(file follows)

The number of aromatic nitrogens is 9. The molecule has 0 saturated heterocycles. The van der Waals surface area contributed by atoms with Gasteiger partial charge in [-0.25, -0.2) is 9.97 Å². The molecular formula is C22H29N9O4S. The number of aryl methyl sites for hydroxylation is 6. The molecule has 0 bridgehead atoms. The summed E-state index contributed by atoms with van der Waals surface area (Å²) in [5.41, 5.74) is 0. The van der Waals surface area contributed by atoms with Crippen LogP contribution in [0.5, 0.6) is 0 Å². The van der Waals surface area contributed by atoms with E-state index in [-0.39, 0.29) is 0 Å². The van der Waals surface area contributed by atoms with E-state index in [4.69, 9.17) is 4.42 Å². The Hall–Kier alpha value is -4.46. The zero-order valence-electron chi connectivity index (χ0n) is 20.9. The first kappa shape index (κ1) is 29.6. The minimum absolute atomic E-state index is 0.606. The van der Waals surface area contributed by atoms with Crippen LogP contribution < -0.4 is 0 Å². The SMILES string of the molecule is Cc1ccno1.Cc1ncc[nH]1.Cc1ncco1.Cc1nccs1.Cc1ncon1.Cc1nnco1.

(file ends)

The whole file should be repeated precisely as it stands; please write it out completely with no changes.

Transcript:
The number of aromatic nitrogens is 9. The molecule has 0 saturated heterocycles. The van der Waals surface area contributed by atoms with Gasteiger partial charge in [-0.25, -0.2) is 9.97 Å². The molecular formula is C22H29N9O4S. The number of aryl methyl sites for hydroxylation is 6. The molecule has 0 bridgehead atoms. The summed E-state index contributed by atoms with van der Waals surface area (Å²) in [5.41, 5.74) is 0. The van der Waals surface area contributed by atoms with Crippen LogP contribution in [0.5, 0.6) is 0 Å². The van der Waals surface area contributed by atoms with E-state index in [-0.39, 0.29) is 0 Å². The van der Waals surface area contributed by atoms with E-state index in [4.69, 9.17) is 4.42 Å². The Hall–Kier alpha value is -4.46. The zero-order valence-electron chi connectivity index (χ0n) is 20.9. The first kappa shape index (κ1) is 29.6. The minimum absolute atomic E-state index is 0.606. The van der Waals surface area contributed by atoms with Crippen LogP contribution < -0.4 is 0 Å². The SMILES string of the molecule is Cc1ccno1.Cc1ncc[nH]1.Cc1ncco1.Cc1nccs1.Cc1ncon1.Cc1nnco1.